Peat bogs have accumulated more atmospheric carbon (C) than any other terrestrial ecosystem today. Most of this C is associated with peat moss (Sphagnum) litter. Atmospheric nitrogen (N) deposition can decrease Sphagnum production, compromising the C sequestration capacity of peat bogs. The mechanisms underlying the reduced production are uncertain, necessitating multifactorial experiments. We investigated whether glasshouse experiments are reliable proxies for field experiments for assessing interactions between N deposition and environment as controls on Sphagnum N concentration and production. We performed a meta-analysis over 115 glasshouse experiments and 107 field experiments. We found that glasshouse and field experiments gave similar qualitative and quantitative estimates of changes in Sphagnum N concentration in response to N application. However, glasshouse-based estimates of changes in production – even qualitative assessments – diverged from field experiments owing to a stronger N effect on production response in absence of vascular plants in the glasshouse, and a weaker N effect on production response in presence of vascular plants compared to field experiments. Thus, although we need glasshouse experiments to study how interacting environmental factors affect the response of Sphagnum to increased N deposition, we need field experiments to properly quantify these effects.

Glasshouse vs field experiments: do they yield ecologically similar results for assessing N impacts on peat mosses?

BRAGAZZA, Luca;GERDOL, Renato;
2012

Abstract

Peat bogs have accumulated more atmospheric carbon (C) than any other terrestrial ecosystem today. Most of this C is associated with peat moss (Sphagnum) litter. Atmospheric nitrogen (N) deposition can decrease Sphagnum production, compromising the C sequestration capacity of peat bogs. The mechanisms underlying the reduced production are uncertain, necessitating multifactorial experiments. We investigated whether glasshouse experiments are reliable proxies for field experiments for assessing interactions between N deposition and environment as controls on Sphagnum N concentration and production. We performed a meta-analysis over 115 glasshouse experiments and 107 field experiments. We found that glasshouse and field experiments gave similar qualitative and quantitative estimates of changes in Sphagnum N concentration in response to N application. However, glasshouse-based estimates of changes in production – even qualitative assessments – diverged from field experiments owing to a stronger N effect on production response in absence of vascular plants in the glasshouse, and a weaker N effect on production response in presence of vascular plants compared to field experiments. Thus, although we need glasshouse experiments to study how interacting environmental factors affect the response of Sphagnum to increased N deposition, we need field experiments to properly quantify these effects.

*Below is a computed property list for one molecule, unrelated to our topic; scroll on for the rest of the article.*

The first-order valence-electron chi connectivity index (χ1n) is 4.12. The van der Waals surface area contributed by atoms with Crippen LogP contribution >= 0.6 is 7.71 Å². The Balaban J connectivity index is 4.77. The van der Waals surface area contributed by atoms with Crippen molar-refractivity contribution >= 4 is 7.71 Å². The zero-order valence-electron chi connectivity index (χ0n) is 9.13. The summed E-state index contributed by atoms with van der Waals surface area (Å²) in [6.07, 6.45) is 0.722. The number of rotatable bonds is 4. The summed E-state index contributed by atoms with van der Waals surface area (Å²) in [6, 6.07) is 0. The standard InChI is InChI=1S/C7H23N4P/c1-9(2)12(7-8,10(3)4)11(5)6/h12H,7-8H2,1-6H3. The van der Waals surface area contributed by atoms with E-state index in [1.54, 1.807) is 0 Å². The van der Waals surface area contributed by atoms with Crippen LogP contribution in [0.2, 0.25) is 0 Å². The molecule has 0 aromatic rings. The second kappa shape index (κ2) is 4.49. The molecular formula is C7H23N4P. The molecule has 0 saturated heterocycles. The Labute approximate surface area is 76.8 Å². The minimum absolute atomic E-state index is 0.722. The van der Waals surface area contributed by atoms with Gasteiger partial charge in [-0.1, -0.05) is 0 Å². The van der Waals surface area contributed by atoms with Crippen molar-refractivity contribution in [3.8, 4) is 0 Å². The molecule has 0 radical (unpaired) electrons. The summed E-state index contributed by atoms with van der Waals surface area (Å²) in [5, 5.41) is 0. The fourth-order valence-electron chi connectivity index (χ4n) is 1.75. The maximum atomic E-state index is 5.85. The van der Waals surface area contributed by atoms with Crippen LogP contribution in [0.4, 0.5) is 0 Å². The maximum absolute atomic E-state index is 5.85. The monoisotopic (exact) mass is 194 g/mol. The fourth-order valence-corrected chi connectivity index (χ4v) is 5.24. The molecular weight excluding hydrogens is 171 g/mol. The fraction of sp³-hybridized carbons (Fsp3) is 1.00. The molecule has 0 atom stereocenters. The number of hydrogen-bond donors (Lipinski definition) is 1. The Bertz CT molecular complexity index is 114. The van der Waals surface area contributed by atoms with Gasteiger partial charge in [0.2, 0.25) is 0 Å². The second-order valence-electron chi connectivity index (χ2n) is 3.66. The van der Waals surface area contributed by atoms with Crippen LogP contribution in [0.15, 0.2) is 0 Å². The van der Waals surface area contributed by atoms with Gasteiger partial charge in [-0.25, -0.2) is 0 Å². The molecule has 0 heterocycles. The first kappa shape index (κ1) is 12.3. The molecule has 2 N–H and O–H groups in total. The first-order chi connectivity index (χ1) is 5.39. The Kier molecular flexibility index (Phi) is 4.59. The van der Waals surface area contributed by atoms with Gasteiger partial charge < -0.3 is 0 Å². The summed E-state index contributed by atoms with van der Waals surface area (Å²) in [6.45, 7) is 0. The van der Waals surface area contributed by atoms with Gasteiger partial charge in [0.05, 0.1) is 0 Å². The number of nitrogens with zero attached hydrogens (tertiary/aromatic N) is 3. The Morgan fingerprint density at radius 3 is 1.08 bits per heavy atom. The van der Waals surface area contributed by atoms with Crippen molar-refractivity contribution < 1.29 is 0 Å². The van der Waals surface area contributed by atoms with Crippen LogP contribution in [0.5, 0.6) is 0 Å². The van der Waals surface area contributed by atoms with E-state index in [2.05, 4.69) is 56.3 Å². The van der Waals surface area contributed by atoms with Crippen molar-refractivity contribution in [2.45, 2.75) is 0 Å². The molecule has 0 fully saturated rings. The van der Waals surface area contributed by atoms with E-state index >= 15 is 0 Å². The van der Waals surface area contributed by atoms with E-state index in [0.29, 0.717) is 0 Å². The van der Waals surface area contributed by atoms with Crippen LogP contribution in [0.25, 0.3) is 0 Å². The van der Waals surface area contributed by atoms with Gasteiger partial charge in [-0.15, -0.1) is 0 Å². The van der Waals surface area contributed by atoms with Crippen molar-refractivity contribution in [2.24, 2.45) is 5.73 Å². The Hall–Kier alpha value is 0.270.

2012
J., Limpens; G., Granath; R., Aerts; M. M. P. D., Heijmans; L. J., Sheppard; Bragazza, Luca; B. L., Williams; H., Rydin; J., Bubier; T., Moore; L., Rochefort; E. A. D., Mitchell; A., Buttler; L. J. L., van den Berg; U., Gunnarsson; A. J., Francez; Gerdol, Renato; M., Thormann; P., Grosvernier; M. M., Wiedermann; M. B., Nilsson; M. R., Hoosbeek; S., Bayley; J. F., Nordbakken; M. P. C. P., Paulissen; S., Hotes; A., Breeuwer; M., Ilomets; H. B. M., Tomassen; I., Leith; B., Xu
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Utilizza questo identificativo per citare o creare un link a questo documento: https://hdl.handle.net/11392/1653281
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